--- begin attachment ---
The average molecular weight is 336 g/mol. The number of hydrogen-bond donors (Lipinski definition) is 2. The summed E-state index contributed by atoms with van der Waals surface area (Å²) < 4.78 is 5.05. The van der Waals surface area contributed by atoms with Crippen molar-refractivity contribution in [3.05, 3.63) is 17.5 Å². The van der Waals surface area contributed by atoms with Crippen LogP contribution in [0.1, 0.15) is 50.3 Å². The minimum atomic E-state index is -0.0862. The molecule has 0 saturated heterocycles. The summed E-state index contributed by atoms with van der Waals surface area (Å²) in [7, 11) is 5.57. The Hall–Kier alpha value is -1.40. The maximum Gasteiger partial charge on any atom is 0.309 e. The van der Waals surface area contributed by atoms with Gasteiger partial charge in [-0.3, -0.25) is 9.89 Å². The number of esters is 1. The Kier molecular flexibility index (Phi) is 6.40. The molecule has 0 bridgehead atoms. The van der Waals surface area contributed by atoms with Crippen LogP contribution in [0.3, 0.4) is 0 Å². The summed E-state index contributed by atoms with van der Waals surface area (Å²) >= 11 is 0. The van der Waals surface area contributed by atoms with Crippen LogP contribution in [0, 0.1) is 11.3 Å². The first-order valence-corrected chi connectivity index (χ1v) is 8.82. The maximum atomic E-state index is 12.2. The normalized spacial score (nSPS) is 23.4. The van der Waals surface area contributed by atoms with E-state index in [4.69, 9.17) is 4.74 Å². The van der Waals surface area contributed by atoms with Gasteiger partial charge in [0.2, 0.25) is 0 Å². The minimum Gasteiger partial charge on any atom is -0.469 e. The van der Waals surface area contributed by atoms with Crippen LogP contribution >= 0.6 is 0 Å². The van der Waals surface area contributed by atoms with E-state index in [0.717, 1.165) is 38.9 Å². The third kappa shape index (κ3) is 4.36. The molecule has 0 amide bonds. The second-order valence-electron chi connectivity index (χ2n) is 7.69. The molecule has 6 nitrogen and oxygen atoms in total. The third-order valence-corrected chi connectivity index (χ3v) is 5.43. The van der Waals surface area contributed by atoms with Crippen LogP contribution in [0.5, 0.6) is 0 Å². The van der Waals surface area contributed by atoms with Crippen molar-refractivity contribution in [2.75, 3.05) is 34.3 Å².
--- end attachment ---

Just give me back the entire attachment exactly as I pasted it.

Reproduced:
The average molecular weight is 336 g/mol. The number of hydrogen-bond donors (Lipinski definition) is 2. The summed E-state index contributed by atoms with van der Waals surface area (Å²) < 4.78 is 5.05. The van der Waals surface area contributed by atoms with Crippen molar-refractivity contribution in [3.05, 3.63) is 17.5 Å². The van der Waals surface area contributed by atoms with Crippen LogP contribution in [0.1, 0.15) is 50.3 Å². The minimum atomic E-state index is -0.0862. The molecule has 0 saturated heterocycles. The summed E-state index contributed by atoms with van der Waals surface area (Å²) in [7, 11) is 5.57. The Hall–Kier alpha value is -1.40. The maximum Gasteiger partial charge on any atom is 0.309 e. The van der Waals surface area contributed by atoms with Gasteiger partial charge in [-0.3, -0.25) is 9.89 Å². The number of esters is 1. The Kier molecular flexibility index (Phi) is 6.40. The molecule has 0 bridgehead atoms. The van der Waals surface area contributed by atoms with Crippen LogP contribution in [0.3, 0.4) is 0 Å². The summed E-state index contributed by atoms with van der Waals surface area (Å²) >= 11 is 0. The van der Waals surface area contributed by atoms with Crippen LogP contribution in [0, 0.1) is 11.3 Å². The first-order valence-corrected chi connectivity index (χ1v) is 8.82. The maximum atomic E-state index is 12.2. The normalized spacial score (nSPS) is 23.4. The van der Waals surface area contributed by atoms with E-state index in [4.69, 9.17) is 4.74 Å². The van der Waals surface area contributed by atoms with Gasteiger partial charge in [0.2, 0.25) is 0 Å². The minimum Gasteiger partial charge on any atom is -0.469 e. The van der Waals surface area contributed by atoms with Crippen LogP contribution >= 0.6 is 0 Å². The van der Waals surface area contributed by atoms with E-state index in [0.717, 1.165) is 38.9 Å². The third kappa shape index (κ3) is 4.36. The molecule has 0 amide bonds. The second-order valence-electron chi connectivity index (χ2n) is 7.69. The molecule has 6 nitrogen and oxygen atoms in total. The third-order valence-corrected chi connectivity index (χ3v) is 5.43. The van der Waals surface area contributed by atoms with Crippen LogP contribution in [0.5, 0.6) is 0 Å². The van der Waals surface area contributed by atoms with Crippen molar-refractivity contribution in [2.75, 3.05) is 34.3 Å².